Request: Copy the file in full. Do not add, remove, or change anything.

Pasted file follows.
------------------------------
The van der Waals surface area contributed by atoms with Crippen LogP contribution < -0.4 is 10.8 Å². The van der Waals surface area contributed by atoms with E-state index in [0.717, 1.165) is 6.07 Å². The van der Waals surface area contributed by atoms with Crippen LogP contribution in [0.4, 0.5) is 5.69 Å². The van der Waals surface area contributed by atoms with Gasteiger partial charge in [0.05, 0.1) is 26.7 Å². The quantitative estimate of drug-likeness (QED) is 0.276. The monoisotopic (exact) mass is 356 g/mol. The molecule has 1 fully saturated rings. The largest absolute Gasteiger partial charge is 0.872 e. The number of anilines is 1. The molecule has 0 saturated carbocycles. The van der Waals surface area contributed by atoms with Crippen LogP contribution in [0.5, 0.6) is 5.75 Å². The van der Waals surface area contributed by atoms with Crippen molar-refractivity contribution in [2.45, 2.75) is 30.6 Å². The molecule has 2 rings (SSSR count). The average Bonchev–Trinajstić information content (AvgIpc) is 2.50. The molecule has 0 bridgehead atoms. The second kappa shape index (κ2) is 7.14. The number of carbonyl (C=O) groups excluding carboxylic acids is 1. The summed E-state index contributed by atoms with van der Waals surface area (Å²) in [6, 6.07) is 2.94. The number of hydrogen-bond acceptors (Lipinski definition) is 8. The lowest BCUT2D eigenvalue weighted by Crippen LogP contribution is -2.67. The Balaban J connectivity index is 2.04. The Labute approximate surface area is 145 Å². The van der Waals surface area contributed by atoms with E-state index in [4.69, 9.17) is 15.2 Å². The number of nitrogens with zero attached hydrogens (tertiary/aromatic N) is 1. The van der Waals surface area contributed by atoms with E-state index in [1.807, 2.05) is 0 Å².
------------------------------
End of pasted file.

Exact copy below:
The van der Waals surface area contributed by atoms with Crippen LogP contribution < -0.4 is 10.8 Å². The van der Waals surface area contributed by atoms with E-state index in [0.717, 1.165) is 6.07 Å². The van der Waals surface area contributed by atoms with Crippen LogP contribution in [0.4, 0.5) is 5.69 Å². The van der Waals surface area contributed by atoms with Gasteiger partial charge in [0.05, 0.1) is 26.7 Å². The quantitative estimate of drug-likeness (QED) is 0.276. The monoisotopic (exact) mass is 356 g/mol. The molecule has 1 fully saturated rings. The largest absolute Gasteiger partial charge is 0.872 e. The number of anilines is 1. The molecule has 0 saturated carbocycles. The van der Waals surface area contributed by atoms with Crippen LogP contribution in [0.5, 0.6) is 5.75 Å². The van der Waals surface area contributed by atoms with Crippen molar-refractivity contribution in [2.45, 2.75) is 30.6 Å². The molecule has 2 rings (SSSR count). The average Bonchev–Trinajstić information content (AvgIpc) is 2.50. The molecule has 0 bridgehead atoms. The second kappa shape index (κ2) is 7.14. The number of carbonyl (C=O) groups excluding carboxylic acids is 1. The summed E-state index contributed by atoms with van der Waals surface area (Å²) in [6, 6.07) is 2.94. The number of hydrogen-bond acceptors (Lipinski definition) is 8. The lowest BCUT2D eigenvalue weighted by Crippen LogP contribution is -2.67. The Balaban J connectivity index is 2.04. The Labute approximate surface area is 145 Å². The van der Waals surface area contributed by atoms with E-state index in [4.69, 9.17) is 15.2 Å². The number of nitrogens with zero attached hydrogens (tertiary/aromatic N) is 1. The van der Waals surface area contributed by atoms with E-state index in [1.807, 2.05) is 0 Å².